I am not advocating a social gospel. What I am advocating is a lived Gospel. If we believe that Jesus is coming soon, then we, of all people, should be living for today so that we can live for eternity. Every moment counts. Every interaction is a chance to show someone the love of God. We need to live like Jesus is already on His way!
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Living for Jesus
My grandfather, Richard “Billy” Clark, has lived with the second coming in mind. After graduating from Loma Linda with a degree in medicine, he worked in Nepal in a small missionary hospital in the Nepali foothills. Later, he became a pastor and served in Northern Ireland and the Republic of Ireland for several years.
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When they were in their seventies, my grandparents went back to Nepal as missionaries and, just a few years later, went back to Ireland. It is the knowledge of Christ’s soon return that prompted my grandfather’s life of service. Because Christ is coming soon, my grandfather helps others.
The world that John Lennon imagined will never exist, at least not on this earth. We cannot cure greed and hunger, but as Christians, we have a duty to fight against them. When Moses spoke to the Israelites before they entered the Promised Land and gave them God’s “statutes and rules” by which they should live, he said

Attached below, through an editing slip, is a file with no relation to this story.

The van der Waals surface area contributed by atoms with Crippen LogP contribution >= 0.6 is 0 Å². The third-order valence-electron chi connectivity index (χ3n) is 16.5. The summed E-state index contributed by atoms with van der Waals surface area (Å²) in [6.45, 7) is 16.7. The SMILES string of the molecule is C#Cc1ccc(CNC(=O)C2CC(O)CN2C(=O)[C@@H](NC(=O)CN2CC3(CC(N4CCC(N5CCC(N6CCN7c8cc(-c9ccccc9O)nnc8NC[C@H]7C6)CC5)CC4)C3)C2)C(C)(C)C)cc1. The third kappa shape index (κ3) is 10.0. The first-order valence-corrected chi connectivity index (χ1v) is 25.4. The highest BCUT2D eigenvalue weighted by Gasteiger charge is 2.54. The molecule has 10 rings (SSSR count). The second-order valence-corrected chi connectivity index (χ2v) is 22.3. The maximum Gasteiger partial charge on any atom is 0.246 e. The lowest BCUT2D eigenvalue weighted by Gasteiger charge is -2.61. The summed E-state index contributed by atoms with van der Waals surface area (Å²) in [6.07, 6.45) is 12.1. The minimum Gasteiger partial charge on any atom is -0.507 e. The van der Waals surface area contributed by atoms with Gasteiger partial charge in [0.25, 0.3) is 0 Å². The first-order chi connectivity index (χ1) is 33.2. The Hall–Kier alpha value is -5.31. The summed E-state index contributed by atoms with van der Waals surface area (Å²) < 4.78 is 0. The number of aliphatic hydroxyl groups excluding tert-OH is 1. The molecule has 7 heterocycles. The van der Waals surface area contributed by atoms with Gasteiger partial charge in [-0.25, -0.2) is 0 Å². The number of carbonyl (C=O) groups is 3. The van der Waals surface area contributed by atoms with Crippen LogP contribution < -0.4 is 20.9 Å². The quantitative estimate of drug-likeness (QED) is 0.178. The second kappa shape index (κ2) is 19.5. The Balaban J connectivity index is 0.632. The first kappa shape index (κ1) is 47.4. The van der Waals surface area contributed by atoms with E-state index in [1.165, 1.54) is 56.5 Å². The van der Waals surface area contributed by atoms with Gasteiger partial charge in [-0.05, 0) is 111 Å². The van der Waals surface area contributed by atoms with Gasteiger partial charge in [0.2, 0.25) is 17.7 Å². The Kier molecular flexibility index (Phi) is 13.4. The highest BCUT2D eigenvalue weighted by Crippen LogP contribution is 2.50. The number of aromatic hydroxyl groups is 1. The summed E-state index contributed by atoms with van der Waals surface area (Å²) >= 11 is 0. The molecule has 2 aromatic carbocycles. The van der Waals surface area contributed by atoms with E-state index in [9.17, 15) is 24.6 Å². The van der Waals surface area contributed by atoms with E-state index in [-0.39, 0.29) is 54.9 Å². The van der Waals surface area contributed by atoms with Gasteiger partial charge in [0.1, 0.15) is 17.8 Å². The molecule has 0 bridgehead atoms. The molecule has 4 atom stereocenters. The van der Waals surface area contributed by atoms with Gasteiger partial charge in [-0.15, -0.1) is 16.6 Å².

Justice, and only justice, you shall follow, that you may live and inherit the land that the Lord your God is giving you (Deuteronomy 16:20).
If every day choices and actions mattered for the Israelites entering the Promised Land, don’t you think they matter for us who want to inherit a better land? In the first chapter of his second epistle, Peter writes,
For this very reason, make every effort to supplement your faith with virtue, and virtue with knowledge, and knowledge with self-control, and self-control with steadfastness, and steadfastness with godliness, and godliness with brotherly affection, and brotherly affection with love. For if these qualities are yours and are increasing, they keep you from being ineffective or unfruitful in the knowledge of our Lord Jesus Christ (2 Peter 1: 5–8).
We Live as if Jesus is Already on His Way!
Jesus is not wasting His time. He is coming soon. What are we doing? What are you doing? I would like to challenge you to imagine, not in the way that John Lennon did, imagining a world without heaven, but to imagine the reality of heaven and to let that reality shape how you live your life from day to day.
Therefore, beloved, since you are waiting for these, be diligent to be found by him without spot or blemish, and at peace (2 Peter 3:14).
Let’s live as if Jesus is already on His way!
 White, GC, 640–41.
 Revelation 6:16.
 Acts 7:55.
Laurie Ulster, “The Legacy of John Lennon’s Song ‘Imagine,’” Biography, February 28, 2019, https://www.biography.com/news/john-lennon-imagine-song-facts.
Eric Metaxas, Bonhoeffer: Pastor, Martyr, Prophet, Spy (Nashville: Thomas Nelson, 2010), 484.